The photos below are of an arrangement a friend gave us for Epiphany. The flowers offer a bit of color in the dead of winter and the white roses are quite beautiful.
We got out late last night for a walk under the stars after putting up our third sack of green chiles, making power bars, and doing various other chores that took up all of our daylight hours. A few hundred feet before the bridge that we use to cross the clearwater ditch, I saw what looked like a weed moving ahead of us. I shined my flashlight on it, and, as I suspected, it was Porky, a very large porcupine, waddling along on its way to cross the bridge ahead of us. I pulled out my phone to see if I could get a video, but by the time I got the phone convinced to take a video in the dark, Porky had crossed the bridged and headed down into the cottonwoods between the clearwater ditch and the irrigation ditch. I managed to get a short, 15 second video of Porky waddling into the undergrowth by a large cottonwood. I assembled and arranged a short piece of music for Porky’s promenade.
The photos below are an assortment of critters and fall colors.
Laurie, Tristan and I were very active and involved with the Albuquerque Rose Society and the American Rose Society (ARS) from 2000 to 2007, and I continued to produce the Albuquerque Rose Society’s monthly newsletter until my first bout with cancer in 2010, and then I continued to print their newsletter until a few years ago. We met Susan Graham, who comments on this blog, through the Albuquerque Rose Society. Susan is also an award winning Rosarian and rose judge. She also wrote the rules for judging photographs of roses.
Since we do not spray our roses, we allow natural predators to take care of pests by planting companion plants that help attract predators. When we first started attending Albuquerque Rose Society meetings, we were told we would never win first place or Queen of Show without spaying our roses. We took that as a challenge, and worked very hard on encouraging predators, caring for and grooming our roses without spraying. By 2002 we were entering roses and rose arrangements in ARS rose shows and winning first places, and eventually Tristan, Laurie and I, all three, won Queen of Show with our arrangements. Laurie’s brother thought I was less than manly to arrange roses, so I was rather excited to win Queen of Show, as I knew that would annoy him to no end.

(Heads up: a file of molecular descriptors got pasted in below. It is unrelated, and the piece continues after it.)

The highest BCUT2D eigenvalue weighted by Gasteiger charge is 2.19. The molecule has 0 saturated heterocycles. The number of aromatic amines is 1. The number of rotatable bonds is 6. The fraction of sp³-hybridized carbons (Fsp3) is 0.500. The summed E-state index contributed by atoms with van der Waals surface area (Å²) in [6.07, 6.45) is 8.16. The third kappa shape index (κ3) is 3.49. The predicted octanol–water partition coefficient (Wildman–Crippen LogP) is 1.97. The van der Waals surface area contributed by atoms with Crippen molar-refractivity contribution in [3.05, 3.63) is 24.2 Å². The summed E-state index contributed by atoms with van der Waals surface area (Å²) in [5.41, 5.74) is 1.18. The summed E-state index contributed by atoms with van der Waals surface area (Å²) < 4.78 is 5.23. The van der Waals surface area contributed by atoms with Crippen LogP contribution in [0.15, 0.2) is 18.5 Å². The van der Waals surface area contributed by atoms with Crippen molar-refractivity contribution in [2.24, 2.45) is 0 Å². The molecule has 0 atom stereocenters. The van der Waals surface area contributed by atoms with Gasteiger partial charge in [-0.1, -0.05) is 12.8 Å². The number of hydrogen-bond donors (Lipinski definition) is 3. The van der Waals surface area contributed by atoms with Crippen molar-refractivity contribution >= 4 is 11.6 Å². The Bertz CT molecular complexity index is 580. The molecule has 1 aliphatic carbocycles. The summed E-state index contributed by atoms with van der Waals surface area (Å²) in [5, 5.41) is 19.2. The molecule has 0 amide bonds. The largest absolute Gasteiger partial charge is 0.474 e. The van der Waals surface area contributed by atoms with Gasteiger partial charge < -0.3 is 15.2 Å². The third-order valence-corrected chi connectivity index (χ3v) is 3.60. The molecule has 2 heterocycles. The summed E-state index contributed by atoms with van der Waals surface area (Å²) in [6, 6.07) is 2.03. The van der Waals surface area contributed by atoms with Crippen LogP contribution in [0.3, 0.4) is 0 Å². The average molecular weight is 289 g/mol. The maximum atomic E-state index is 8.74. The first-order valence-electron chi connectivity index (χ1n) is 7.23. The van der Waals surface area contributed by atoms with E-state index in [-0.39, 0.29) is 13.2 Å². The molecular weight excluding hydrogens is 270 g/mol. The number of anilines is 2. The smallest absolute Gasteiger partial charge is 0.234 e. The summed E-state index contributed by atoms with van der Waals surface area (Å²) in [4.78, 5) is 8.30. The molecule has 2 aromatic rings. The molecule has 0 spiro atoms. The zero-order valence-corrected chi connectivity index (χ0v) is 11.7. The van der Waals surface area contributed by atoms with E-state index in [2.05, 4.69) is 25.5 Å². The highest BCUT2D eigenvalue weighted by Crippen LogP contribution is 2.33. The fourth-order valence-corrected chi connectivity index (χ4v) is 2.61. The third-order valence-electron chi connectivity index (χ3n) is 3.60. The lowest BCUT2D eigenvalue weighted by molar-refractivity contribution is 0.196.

In 2006 our rose garden was part of the Albuquerque Garden Tour. The ARS sent us a box of systemic insecticide to hand out to people on the tour. Not only did we refuse to hand out the insecticide, we ended up having a falling out with the American Rose Society over the insecticide when we learned they got some paltry donation from the company that produced the insecticide plus the handouts. Seeing the ARS as easy sell-outs to an insecticidal corporation, we dropped our memberships. I also ended up taking the insecticide to a hazmat disposal facility to get rid of it.
In the current issue of Roses & You: news from the American Rose Society (July 2019), that Susan forwarded to me, the current President of the ARS, Bob Martin, wrote an article titled THE BUGS OF SUMMER. In his article he equates people like us who don’t spray their roses with poisons as lazy people who don’t care for their roses, people like anti-vaxers, and people who don’t care enough to treat their dogs for fleas. Mr. Martin writes:
What to do? Too occupied to take care of their roses this summer some declare theirs to be a “no-spray” garden. This is greeted with the applause of their environmentally-conscious friends, as well as the multi-legged applause of beetles, spider mites, and chilli thrips. The “no-spray garden” – Turning indolence into a garden virtue! I find that odd. Like a rosarian version of the anti-vax advocates we hear voices that claim if we just leave the roses alone, natural predators will arrive to bring the garden back into balance. Really? Do the proponents of these views believe the same of their pets? “My dog has fleas, but I don’t believe in health care or the use of chemicals but will just wait until the dog is back in balance.”
The way we see it, we are not lazy rosarians, as it’s very difficult to produce award winning roses without spraying poisons on them. I also disagree with him on fleas. We don’t treat our cats for fleas using insecticidal flea treatments, either. Our kitties are always licking each other, and we don’t want to poison our kitties trying to kill fleas. Instead, we rub catnip on the kitties, which is quite effective for controlling fleas, and the kitties love it.
As you can see from the photo below of a small sample of awards we’ve won over the years, we have won many First Place ribbons, Royalty Awards, Gold Certificates and Queen of Show for roses and roses we used in arrangements that were not sprayed with insecticides.
Below are samples of some our award winning arrangements and un-sprayed roses from over the years. Note: I took screenshots from posts on my T&L Photos blog for several of the rose photos below — it was much more expedient than finding the original photos.
Tuscan Sun rose in various stages of bloom with some etc. in between.